Standards > Object Classification

 

Definition

Another approach to making information more accessible is through indexing of predetermined types of descriptive information. Indexing can be defined as the making of multiple means of access to catalogue information. For example, by indexing titles, names of draftsmen, dates, and subjects, one can retrieve entries by these categories. Mechanisms for creating such cross-references include index cards or lists in a manual system and links or pathways in a computer system. The categories of information used for retrieval can be described as access points. Regardless of the mechanisms, these pathways or access points should be planned early in the process of defining a repository's standards for cataloguing.

A Guide to the Description of Architectural Drawings, Architectural Drawing Advisory Group, Foundation for Documents of Architecture, Getty Standards and Digital Resource Management Program, J. Paul Getty Trust

Standards

Ch. 1: Documenting Museum Collections (download as PDF format file), Part II, Museum Records, Museum Handbook, Museum Management Program, National Park Service.

Rebecca A. Buck and Jean Allman Gilmore, eds. The New Museum Registration Methods. Washington, DC, American Association of Museums, 1998.

"The "bible of museum registrars," updated for the 21st century, with more than 50 all-new chapters covering the complete registration procedure, proper care and storage of objects, collections management, documentation, computerization of records, shipping and handling, insurance, security, ethics and legal issues, and much more. An indispensable reference book for museum professionals working in any kind and size of institution. Prepared by the Registrars Committee, a Standing Professional Committee of AAM." [Source: American Association of Museums]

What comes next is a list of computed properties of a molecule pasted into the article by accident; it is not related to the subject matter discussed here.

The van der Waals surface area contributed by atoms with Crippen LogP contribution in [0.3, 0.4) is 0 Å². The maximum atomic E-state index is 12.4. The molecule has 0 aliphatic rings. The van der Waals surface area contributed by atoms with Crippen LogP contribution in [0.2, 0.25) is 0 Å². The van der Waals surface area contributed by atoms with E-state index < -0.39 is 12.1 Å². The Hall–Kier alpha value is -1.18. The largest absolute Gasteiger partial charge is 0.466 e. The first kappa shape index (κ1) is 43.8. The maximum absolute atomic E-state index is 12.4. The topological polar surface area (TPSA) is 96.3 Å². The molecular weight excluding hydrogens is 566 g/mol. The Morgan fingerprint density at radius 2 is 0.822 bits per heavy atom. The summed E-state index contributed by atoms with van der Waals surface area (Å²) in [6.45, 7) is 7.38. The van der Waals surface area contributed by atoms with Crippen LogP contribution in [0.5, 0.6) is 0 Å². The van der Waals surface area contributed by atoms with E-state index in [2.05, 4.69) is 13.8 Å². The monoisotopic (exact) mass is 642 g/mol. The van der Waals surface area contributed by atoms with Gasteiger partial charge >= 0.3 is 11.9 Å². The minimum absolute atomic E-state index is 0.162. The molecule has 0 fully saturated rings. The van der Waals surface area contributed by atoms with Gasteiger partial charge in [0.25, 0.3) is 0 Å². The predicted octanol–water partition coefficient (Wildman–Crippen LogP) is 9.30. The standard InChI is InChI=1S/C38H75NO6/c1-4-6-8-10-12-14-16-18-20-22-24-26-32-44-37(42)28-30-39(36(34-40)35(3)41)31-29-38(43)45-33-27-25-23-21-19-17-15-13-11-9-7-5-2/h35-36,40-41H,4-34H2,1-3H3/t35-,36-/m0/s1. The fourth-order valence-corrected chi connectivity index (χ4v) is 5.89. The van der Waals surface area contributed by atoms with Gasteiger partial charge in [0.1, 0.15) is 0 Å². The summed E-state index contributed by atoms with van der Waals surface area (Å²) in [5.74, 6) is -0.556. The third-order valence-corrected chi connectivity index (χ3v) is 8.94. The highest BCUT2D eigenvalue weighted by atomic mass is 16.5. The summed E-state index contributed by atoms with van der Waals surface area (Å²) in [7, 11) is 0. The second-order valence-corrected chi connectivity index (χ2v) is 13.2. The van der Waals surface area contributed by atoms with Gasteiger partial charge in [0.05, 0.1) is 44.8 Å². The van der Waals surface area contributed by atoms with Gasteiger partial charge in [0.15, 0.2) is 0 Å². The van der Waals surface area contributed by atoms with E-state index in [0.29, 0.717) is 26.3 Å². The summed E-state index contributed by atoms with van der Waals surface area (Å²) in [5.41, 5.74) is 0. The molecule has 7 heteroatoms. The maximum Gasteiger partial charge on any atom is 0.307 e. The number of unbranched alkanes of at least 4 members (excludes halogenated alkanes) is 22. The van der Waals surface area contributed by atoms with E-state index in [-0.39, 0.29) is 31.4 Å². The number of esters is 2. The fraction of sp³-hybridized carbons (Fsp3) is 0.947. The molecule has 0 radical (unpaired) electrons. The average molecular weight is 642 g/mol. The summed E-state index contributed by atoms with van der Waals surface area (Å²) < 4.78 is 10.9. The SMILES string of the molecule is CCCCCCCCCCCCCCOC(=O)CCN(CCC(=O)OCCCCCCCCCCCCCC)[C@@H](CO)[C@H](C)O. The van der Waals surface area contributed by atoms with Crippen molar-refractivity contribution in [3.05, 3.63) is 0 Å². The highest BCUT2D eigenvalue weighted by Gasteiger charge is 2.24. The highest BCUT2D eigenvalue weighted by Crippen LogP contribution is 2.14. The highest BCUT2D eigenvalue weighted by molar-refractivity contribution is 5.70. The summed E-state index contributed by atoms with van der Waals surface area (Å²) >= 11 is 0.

James R. Blackaby et al. The Revised Nomenclature for Museum Cataloging: A Revised and Expanded Version of Robert G. Chenhall’s System for Classifying Man-Made Objects. Altamira Press, 1995.

"Chenhall's System for Classifying Man-Made Objects created the first common cataloging language for museums and other historical collections. Now The Revised Nomenclature for Museum Cataloging develops Chenhall's ideas to provide updated material so museums can use their collections to the fullest extent. The Revised Nomenclature provides a universally accepted classification system with terminology that allows curators, registrars, and catalogers to describe artifacts precisely. It also creates a standard for cataloging so that in-house record keeping is complete and accurate for use by all staff members and the exchange of cultural objects and information between museums is possible on both a national and international scale. This system deals with information, not with methods of recording that information, and enables even the smallest museum's terminology to be in synchronization with the largest metropolitan museum. No museum can afford to be without this book." [Source: Altamira Press.]

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